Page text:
'Intelligent ... engaging' - Donald Lateiner, Michigan War Studies Review

'Essential. Belongs in the libraries of all colleges and universities' - Stanley Burstein, Choice: Current Reviews for Academic Libraries

'Stimulating reading for scholars and the general public alike' - Noreen Humble, International History Review

'A sensible, elegantly told account' - Thomas Harrison, Greece and Rome

‘The author … demonstrates a deep knowledge of the period, while a dry sense of humour enlivens the facts. This is an absorbing introduction to Greek history as well as a good adventure story’ – Virginia Clark, Daily Telegraph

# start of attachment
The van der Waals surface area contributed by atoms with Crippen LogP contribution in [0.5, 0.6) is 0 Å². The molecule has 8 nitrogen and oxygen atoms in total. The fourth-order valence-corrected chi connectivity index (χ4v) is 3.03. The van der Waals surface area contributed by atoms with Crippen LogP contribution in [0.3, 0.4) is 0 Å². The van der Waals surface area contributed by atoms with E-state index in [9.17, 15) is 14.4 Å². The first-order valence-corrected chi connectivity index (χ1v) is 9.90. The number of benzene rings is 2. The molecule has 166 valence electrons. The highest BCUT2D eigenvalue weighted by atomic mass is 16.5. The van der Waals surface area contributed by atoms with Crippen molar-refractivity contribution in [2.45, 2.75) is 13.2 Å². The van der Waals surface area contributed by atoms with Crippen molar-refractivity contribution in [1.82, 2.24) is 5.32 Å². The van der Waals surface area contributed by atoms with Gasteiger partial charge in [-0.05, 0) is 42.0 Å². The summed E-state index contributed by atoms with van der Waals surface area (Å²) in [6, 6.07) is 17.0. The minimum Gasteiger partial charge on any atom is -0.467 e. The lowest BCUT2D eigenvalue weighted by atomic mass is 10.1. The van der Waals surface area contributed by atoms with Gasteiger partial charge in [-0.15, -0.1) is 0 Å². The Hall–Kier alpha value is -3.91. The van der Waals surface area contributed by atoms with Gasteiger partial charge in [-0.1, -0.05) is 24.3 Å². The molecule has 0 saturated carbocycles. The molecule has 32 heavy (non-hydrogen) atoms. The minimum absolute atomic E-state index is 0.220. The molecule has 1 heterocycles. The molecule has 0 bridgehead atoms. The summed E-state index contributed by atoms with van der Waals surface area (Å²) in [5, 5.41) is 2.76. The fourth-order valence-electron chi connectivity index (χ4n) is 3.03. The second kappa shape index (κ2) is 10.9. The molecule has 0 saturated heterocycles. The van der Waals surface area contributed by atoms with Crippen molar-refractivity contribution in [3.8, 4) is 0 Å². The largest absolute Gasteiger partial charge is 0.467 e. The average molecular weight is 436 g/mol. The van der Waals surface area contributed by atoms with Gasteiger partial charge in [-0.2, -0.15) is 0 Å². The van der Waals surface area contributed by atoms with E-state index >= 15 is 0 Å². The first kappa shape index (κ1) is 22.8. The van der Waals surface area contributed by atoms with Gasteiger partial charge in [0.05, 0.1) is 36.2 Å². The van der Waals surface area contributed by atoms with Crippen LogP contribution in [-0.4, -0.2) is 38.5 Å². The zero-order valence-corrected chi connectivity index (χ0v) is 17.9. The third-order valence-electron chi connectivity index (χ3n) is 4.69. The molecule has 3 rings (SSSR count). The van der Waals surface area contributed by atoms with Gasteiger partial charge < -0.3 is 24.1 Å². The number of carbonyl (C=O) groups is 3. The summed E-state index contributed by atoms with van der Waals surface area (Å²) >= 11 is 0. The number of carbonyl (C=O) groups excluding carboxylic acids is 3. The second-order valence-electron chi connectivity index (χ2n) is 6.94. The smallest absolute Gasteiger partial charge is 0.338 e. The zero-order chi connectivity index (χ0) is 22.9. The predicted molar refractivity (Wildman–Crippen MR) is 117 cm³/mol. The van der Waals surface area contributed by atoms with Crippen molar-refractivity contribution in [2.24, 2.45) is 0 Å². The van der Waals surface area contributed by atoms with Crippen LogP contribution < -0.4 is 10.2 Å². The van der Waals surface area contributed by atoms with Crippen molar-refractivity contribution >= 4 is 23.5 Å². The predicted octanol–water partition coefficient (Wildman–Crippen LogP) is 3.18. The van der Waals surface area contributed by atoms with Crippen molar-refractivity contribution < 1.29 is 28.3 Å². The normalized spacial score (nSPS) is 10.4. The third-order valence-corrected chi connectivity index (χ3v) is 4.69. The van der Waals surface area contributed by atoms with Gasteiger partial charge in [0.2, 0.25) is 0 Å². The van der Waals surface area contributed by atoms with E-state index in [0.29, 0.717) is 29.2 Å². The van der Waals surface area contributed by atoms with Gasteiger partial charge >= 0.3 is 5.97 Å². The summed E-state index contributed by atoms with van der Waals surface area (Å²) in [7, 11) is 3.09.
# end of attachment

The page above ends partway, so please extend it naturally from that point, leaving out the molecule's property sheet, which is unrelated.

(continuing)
‘A fine example of popular classical history’ – Ludovic Hunter-Tilney, Financial Times

‘Thrilling … Waterfield … has an assured command of his terrain … He tells his story confidently and orders his material well’ – Justin Marozzi, Sunday Telegraph

‘Waterfield tells the story briskly and vividly’ – Brendan Boyle, New York Sun

‘Crisp and clear … well worth the read’ – Kevin Winter, Sacramento Book Review

‘Worthy of attention by both Xenophon students and philhellenes of all stripes’ – The University Bookman

One of John Crossland’s ‘best books about war’ of 2006 – timesonline.co.uk, 3 December 2006


Rights Sold

UK: Faber and Faber

US: Harvard University Press

Greece: Psichogios

Spain: Gredos

Italy: Guinti